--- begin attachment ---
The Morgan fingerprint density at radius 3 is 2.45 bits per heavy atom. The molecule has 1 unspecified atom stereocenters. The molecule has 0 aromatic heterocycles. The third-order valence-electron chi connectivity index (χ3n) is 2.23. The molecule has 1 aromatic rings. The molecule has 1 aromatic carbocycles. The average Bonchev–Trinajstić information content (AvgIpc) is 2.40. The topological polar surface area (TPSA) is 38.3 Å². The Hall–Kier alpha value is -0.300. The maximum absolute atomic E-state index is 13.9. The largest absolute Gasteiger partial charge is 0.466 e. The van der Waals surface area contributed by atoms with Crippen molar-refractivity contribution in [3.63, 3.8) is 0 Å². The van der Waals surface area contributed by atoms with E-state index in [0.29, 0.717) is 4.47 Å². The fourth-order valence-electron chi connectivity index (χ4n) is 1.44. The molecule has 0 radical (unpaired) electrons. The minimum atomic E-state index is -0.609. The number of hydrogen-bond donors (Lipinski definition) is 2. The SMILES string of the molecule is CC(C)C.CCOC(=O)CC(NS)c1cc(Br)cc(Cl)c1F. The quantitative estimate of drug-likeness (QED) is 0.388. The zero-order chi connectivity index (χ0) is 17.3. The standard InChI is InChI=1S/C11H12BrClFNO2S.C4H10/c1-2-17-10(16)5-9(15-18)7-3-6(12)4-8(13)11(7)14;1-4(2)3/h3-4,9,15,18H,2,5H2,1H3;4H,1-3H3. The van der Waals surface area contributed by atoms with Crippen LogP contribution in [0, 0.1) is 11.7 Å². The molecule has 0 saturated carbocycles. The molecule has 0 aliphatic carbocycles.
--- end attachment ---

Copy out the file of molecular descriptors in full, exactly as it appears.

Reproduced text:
The Morgan fingerprint density at radius 3 is 2.45 bits per heavy atom. The molecule has 1 unspecified atom stereocenters. The molecule has 0 aromatic heterocycles. The third-order valence-electron chi connectivity index (χ3n) is 2.23. The molecule has 1 aromatic rings. The molecule has 1 aromatic carbocycles. The average Bonchev–Trinajstić information content (AvgIpc) is 2.40. The topological polar surface area (TPSA) is 38.3 Å². The Hall–Kier alpha value is -0.300. The maximum absolute atomic E-state index is 13.9. The largest absolute Gasteiger partial charge is 0.466 e. The van der Waals surface area contributed by atoms with Crippen molar-refractivity contribution in [3.63, 3.8) is 0 Å². The van der Waals surface area contributed by atoms with E-state index in [0.29, 0.717) is 4.47 Å². The fourth-order valence-electron chi connectivity index (χ4n) is 1.44. The molecule has 0 radical (unpaired) electrons. The minimum atomic E-state index is -0.609. The number of hydrogen-bond donors (Lipinski definition) is 2. The SMILES string of the molecule is CC(C)C.CCOC(=O)CC(NS)c1cc(Br)cc(Cl)c1F. The quantitative estimate of drug-likeness (QED) is 0.388. The zero-order chi connectivity index (χ0) is 17.3. The standard InChI is InChI=1S/C11H12BrClFNO2S.C4H10/c1-2-17-10(16)5-9(15-18)7-3-6(12)4-8(13)11(7)14;1-4(2)3/h3-4,9,15,18H,2,5H2,1H3;4H,1-3H3. The van der Waals surface area contributed by atoms with Crippen LogP contribution in [0, 0.1) is 11.7 Å². The molecule has 0 saturated carbocycles. The molecule has 0 aliphatic carbocycles.